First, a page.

By listening you discover what your customers value and what they expect to gain from what you can offer them. You learn why they’re taking time out of their day to talk to you. You learn about the pain that they’re experiencing with their present landscape maintenance provider.
They will reveal all of this and more as a result of you asking them a few intelligent questions. Start by asking what they like about their current vendor. What don’t they like about their vendor? How do they feel when they survey their property? What’s important to them?
Don’t talk yourself out of a sale. Let customers know that you value their opinions and their time. Take notes and repeat what you’ve found out during your discussions with them. Keep the focus on the them by showing your desire to help solve their particular landscape issues. Give examples of how you have helped other customers. This will build trust and rapport.
Before you leave, set up another appointment. If they have asked you to bid their job, set up a time to meet to go over the specifications. This helps to ensure you include everything in the bid. Equally important, it gives you an opportunity to build stronger relationships with them.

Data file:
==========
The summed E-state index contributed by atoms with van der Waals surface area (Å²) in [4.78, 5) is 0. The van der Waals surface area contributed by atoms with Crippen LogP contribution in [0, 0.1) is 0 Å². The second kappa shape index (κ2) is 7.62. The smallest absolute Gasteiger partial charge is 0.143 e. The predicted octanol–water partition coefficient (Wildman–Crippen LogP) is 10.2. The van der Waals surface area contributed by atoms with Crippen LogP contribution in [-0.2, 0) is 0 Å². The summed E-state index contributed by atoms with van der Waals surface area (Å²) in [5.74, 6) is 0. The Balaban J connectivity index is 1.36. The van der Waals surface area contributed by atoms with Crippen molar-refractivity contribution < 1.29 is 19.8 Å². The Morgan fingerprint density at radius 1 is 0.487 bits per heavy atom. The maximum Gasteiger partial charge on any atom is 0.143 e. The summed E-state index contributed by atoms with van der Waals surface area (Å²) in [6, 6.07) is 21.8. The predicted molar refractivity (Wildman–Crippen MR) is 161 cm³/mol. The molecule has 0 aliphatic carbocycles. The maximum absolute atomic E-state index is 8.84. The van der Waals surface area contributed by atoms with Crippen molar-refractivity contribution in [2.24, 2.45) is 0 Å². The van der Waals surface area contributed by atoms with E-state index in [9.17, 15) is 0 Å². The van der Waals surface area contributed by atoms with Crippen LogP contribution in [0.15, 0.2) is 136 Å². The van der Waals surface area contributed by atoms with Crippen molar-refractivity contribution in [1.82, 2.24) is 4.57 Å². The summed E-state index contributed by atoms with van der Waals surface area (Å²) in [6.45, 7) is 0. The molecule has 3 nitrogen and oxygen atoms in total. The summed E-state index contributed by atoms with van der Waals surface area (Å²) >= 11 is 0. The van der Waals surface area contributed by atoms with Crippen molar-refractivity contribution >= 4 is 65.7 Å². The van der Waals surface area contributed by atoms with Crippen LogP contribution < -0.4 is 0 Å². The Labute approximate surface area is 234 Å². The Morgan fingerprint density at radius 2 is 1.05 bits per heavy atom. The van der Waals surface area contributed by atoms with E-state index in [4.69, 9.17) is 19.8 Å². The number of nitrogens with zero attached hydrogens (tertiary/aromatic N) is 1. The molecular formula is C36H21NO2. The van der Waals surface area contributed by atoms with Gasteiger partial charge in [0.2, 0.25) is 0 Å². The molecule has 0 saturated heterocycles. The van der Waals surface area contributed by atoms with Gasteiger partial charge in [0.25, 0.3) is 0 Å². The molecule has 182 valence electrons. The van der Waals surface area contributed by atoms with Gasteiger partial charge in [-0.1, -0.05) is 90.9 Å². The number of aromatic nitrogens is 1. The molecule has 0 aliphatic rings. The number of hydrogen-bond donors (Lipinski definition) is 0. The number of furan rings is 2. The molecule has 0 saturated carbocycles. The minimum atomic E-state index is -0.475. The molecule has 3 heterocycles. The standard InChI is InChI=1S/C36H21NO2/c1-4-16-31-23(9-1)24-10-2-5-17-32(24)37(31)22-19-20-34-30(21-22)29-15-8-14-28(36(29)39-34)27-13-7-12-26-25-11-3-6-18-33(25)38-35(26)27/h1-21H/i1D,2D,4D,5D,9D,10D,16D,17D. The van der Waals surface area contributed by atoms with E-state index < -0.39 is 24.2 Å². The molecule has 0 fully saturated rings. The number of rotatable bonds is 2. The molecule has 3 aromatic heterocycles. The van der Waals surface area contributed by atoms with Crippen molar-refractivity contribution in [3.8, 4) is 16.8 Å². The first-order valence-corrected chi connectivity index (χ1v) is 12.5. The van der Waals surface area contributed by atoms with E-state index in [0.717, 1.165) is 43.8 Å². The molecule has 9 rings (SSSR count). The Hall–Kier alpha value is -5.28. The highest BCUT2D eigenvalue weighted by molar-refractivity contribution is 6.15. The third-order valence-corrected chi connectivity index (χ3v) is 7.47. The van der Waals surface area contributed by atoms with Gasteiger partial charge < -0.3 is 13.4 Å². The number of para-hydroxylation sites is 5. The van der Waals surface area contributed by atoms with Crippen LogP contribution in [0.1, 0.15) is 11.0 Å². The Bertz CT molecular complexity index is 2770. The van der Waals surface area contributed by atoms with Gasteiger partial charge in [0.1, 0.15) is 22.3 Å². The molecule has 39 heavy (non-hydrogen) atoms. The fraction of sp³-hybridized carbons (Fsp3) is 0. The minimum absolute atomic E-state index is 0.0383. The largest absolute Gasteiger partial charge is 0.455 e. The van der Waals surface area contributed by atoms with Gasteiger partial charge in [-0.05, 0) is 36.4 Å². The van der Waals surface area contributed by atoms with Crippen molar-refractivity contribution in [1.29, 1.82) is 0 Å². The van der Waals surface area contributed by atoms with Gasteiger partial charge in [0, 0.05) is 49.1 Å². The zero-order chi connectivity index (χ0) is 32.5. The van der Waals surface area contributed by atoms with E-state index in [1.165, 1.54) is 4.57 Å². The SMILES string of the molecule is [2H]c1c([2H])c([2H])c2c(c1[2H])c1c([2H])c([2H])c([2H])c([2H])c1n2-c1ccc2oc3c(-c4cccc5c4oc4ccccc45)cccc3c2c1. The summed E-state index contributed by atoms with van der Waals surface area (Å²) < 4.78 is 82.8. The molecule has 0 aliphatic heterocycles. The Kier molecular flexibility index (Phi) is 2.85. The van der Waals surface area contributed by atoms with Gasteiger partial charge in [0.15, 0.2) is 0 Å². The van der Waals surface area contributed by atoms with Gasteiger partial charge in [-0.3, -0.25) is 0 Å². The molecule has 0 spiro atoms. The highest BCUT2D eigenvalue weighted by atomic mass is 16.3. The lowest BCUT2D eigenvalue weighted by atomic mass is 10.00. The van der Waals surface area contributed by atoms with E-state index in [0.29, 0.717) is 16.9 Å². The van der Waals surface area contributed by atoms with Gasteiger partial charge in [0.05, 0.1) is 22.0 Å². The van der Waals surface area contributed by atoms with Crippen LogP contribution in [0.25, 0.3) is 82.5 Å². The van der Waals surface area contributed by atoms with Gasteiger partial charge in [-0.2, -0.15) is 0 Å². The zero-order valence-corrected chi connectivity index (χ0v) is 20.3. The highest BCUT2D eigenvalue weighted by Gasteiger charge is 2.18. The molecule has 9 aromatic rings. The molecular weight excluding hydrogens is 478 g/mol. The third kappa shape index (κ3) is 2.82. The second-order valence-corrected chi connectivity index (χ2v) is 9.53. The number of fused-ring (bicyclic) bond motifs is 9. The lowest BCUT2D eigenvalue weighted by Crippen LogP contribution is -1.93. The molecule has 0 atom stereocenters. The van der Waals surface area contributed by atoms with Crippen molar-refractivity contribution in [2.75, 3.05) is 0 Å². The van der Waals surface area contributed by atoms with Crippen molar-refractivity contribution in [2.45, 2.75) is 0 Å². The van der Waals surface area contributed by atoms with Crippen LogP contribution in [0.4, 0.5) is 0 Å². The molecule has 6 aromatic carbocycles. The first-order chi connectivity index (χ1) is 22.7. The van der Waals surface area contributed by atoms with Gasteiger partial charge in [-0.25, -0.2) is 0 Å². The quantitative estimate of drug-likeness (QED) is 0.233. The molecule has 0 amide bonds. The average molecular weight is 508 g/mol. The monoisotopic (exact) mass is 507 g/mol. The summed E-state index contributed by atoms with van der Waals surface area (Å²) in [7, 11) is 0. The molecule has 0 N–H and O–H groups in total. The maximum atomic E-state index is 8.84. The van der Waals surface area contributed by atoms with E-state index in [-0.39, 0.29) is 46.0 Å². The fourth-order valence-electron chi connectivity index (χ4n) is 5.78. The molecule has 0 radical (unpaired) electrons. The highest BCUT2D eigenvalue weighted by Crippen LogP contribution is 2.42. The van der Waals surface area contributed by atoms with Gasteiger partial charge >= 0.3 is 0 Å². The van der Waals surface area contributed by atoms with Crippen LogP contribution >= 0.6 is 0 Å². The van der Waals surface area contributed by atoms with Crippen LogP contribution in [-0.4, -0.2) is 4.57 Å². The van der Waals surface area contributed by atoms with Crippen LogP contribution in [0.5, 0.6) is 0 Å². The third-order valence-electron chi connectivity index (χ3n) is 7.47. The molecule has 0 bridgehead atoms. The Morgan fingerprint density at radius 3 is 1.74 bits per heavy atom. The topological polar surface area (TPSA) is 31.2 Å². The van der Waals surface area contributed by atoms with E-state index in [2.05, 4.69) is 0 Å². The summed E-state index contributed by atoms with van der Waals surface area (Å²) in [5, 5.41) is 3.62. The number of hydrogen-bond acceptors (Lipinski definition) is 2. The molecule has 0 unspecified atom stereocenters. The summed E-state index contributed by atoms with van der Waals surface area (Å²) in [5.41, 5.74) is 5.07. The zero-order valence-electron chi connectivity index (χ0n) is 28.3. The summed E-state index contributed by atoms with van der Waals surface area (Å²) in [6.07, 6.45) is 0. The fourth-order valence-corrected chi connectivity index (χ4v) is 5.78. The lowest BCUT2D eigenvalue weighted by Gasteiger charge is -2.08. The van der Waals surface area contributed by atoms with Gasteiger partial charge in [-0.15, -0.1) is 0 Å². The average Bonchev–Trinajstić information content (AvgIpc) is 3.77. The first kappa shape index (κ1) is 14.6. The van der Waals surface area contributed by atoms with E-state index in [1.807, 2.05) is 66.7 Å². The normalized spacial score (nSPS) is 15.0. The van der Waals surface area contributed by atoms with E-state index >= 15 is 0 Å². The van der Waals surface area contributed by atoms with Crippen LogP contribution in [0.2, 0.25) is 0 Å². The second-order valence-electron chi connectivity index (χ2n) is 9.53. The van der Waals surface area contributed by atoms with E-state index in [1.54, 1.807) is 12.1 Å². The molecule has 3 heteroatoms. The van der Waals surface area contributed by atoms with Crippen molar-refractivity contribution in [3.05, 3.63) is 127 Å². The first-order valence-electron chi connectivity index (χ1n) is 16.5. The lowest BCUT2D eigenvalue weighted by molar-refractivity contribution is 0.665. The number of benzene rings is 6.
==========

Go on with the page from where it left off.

Finally, here’s a strategy that I’ve found useful. It’s called mirroring. It can help prospects feel comfortable with you, and it lets them know you are listening to them. If your customer is formal, be formal as well. Or if you know your customer is relaxed and appears to be relaxes, match that and be relaxed, too. Remain professional though; don’t become too casual or chummy and come off as arrogant or unprofessional. That will kill any chance of building a relationship with them.
Lori DeRoche is co-founder with her father, James, of Tandem Landscape Services in Phoenix. She also offers consulting services within the landscape industry. Contact her at firstname.lastname@example.org.